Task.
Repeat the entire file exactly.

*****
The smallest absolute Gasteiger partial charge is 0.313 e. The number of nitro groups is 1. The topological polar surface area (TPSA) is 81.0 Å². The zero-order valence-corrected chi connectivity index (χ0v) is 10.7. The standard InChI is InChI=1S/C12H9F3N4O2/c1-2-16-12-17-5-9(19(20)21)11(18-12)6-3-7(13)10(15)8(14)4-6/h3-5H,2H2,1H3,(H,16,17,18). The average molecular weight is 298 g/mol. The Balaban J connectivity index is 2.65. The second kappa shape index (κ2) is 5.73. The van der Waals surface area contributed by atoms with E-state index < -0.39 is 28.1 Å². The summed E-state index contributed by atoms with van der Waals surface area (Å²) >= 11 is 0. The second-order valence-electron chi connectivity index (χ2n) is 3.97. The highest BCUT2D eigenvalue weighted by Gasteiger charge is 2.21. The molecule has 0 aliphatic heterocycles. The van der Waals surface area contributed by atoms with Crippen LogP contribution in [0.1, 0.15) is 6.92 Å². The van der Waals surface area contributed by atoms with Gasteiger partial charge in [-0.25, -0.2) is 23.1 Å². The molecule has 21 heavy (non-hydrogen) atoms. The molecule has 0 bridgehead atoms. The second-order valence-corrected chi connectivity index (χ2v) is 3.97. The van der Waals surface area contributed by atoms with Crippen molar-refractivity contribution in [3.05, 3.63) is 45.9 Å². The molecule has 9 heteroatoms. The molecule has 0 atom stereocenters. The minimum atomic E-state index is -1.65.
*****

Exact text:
The smallest absolute Gasteiger partial charge is 0.313 e. The number of nitro groups is 1. The topological polar surface area (TPSA) is 81.0 Å². The zero-order valence-corrected chi connectivity index (χ0v) is 10.7. The standard InChI is InChI=1S/C12H9F3N4O2/c1-2-16-12-17-5-9(19(20)21)11(18-12)6-3-7(13)10(15)8(14)4-6/h3-5H,2H2,1H3,(H,16,17,18). The average molecular weight is 298 g/mol. The Balaban J connectivity index is 2.65. The second kappa shape index (κ2) is 5.73. The van der Waals surface area contributed by atoms with E-state index < -0.39 is 28.1 Å². The summed E-state index contributed by atoms with van der Waals surface area (Å²) >= 11 is 0. The second-order valence-electron chi connectivity index (χ2n) is 3.97. The highest BCUT2D eigenvalue weighted by Gasteiger charge is 2.21. The molecule has 0 aliphatic heterocycles. The van der Waals surface area contributed by atoms with Crippen LogP contribution in [0.1, 0.15) is 6.92 Å². The van der Waals surface area contributed by atoms with Gasteiger partial charge in [-0.25, -0.2) is 23.1 Å². The molecule has 21 heavy (non-hydrogen) atoms. The molecule has 0 bridgehead atoms. The second-order valence-corrected chi connectivity index (χ2v) is 3.97. The van der Waals surface area contributed by atoms with Crippen molar-refractivity contribution in [3.05, 3.63) is 45.9 Å². The molecule has 9 heteroatoms. The molecule has 0 atom stereocenters. The minimum atomic E-state index is -1.65.